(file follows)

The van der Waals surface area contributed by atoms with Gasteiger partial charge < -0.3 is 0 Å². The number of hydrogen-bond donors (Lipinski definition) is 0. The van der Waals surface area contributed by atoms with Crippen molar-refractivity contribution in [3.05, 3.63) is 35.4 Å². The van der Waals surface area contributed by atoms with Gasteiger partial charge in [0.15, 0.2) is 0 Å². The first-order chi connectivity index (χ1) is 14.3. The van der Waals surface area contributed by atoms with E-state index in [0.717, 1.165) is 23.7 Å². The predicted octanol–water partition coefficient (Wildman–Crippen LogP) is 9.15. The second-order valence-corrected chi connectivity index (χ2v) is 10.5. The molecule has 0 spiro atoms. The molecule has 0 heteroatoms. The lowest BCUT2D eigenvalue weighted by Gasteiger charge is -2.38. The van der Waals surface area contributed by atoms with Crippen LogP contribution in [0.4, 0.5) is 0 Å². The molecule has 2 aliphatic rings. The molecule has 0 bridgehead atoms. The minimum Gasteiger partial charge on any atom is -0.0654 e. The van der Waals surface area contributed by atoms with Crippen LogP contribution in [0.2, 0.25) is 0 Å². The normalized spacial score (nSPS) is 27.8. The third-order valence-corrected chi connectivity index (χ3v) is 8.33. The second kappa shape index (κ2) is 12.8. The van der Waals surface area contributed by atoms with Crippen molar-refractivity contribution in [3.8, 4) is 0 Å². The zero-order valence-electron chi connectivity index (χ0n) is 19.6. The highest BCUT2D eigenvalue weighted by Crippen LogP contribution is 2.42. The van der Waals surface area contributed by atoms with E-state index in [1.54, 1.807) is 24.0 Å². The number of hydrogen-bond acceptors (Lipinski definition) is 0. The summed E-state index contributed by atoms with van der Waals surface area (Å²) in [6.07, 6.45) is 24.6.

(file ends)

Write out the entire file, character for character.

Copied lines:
The van der Waals surface area contributed by atoms with Gasteiger partial charge < -0.3 is 0 Å². The number of hydrogen-bond donors (Lipinski definition) is 0. The van der Waals surface area contributed by atoms with Crippen molar-refractivity contribution in [3.05, 3.63) is 35.4 Å². The van der Waals surface area contributed by atoms with Gasteiger partial charge in [0.15, 0.2) is 0 Å². The first-order chi connectivity index (χ1) is 14.3. The van der Waals surface area contributed by atoms with E-state index in [0.717, 1.165) is 23.7 Å². The predicted octanol–water partition coefficient (Wildman–Crippen LogP) is 9.15. The second-order valence-corrected chi connectivity index (χ2v) is 10.5. The molecule has 0 spiro atoms. The molecule has 0 heteroatoms. The lowest BCUT2D eigenvalue weighted by Gasteiger charge is -2.38. The van der Waals surface area contributed by atoms with Crippen LogP contribution in [0.4, 0.5) is 0 Å². The molecule has 2 aliphatic rings. The molecule has 0 bridgehead atoms. The minimum Gasteiger partial charge on any atom is -0.0654 e. The van der Waals surface area contributed by atoms with Crippen LogP contribution in [0.2, 0.25) is 0 Å². The normalized spacial score (nSPS) is 27.8. The third-order valence-corrected chi connectivity index (χ3v) is 8.33. The second kappa shape index (κ2) is 12.8. The van der Waals surface area contributed by atoms with Crippen molar-refractivity contribution in [3.8, 4) is 0 Å². The zero-order valence-electron chi connectivity index (χ0n) is 19.6. The highest BCUT2D eigenvalue weighted by Crippen LogP contribution is 2.42. The van der Waals surface area contributed by atoms with E-state index in [1.54, 1.807) is 24.0 Å². The number of hydrogen-bond acceptors (Lipinski definition) is 0. The summed E-state index contributed by atoms with van der Waals surface area (Å²) in [6.07, 6.45) is 24.6.